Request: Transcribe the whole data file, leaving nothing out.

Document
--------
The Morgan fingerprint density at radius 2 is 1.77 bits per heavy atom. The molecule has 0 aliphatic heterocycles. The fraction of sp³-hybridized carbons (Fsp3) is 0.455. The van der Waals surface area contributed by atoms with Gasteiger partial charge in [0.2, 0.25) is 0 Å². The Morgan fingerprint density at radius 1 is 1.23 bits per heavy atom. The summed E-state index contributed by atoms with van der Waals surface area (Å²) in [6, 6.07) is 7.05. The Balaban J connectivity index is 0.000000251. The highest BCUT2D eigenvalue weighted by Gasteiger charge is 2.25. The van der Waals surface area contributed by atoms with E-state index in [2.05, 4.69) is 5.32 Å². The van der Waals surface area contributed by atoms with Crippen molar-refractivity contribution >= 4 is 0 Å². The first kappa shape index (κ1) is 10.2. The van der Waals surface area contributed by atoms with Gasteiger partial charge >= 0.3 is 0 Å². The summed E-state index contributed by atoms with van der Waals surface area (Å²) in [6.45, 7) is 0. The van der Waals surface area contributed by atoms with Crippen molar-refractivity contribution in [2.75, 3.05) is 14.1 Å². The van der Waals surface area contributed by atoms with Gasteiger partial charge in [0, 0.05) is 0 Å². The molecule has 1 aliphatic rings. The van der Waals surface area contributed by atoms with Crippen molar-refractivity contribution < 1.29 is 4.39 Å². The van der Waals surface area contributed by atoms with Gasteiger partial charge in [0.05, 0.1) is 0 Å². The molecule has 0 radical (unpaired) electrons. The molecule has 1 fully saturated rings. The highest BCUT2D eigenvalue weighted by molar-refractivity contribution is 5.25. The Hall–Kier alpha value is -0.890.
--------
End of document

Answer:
The Morgan fingerprint density at radius 2 is 1.77 bits per heavy atom. The molecule has 0 aliphatic heterocycles. The fraction of sp³-hybridized carbons (Fsp3) is 0.455. The van der Waals surface area contributed by atoms with Gasteiger partial charge in [0.2, 0.25) is 0 Å². The Morgan fingerprint density at radius 1 is 1.23 bits per heavy atom. The summed E-state index contributed by atoms with van der Waals surface area (Å²) in [6, 6.07) is 7.05. The Balaban J connectivity index is 0.000000251. The highest BCUT2D eigenvalue weighted by Gasteiger charge is 2.25. The van der Waals surface area contributed by atoms with E-state index in [2.05, 4.69) is 5.32 Å². The van der Waals surface area contributed by atoms with Crippen molar-refractivity contribution >= 4 is 0 Å². The first kappa shape index (κ1) is 10.2. The van der Waals surface area contributed by atoms with Gasteiger partial charge >= 0.3 is 0 Å². The summed E-state index contributed by atoms with van der Waals surface area (Å²) in [6.45, 7) is 0. The van der Waals surface area contributed by atoms with Crippen molar-refractivity contribution in [2.75, 3.05) is 14.1 Å². The van der Waals surface area contributed by atoms with Gasteiger partial charge in [0, 0.05) is 0 Å². The molecule has 1 aliphatic rings. The van der Waals surface area contributed by atoms with Crippen molar-refractivity contribution < 1.29 is 4.39 Å². The van der Waals surface area contributed by atoms with Gasteiger partial charge in [0.05, 0.1) is 0 Å². The molecule has 0 radical (unpaired) electrons. The molecule has 1 fully saturated rings. The highest BCUT2D eigenvalue weighted by molar-refractivity contribution is 5.25. The Hall–Kier alpha value is -0.890.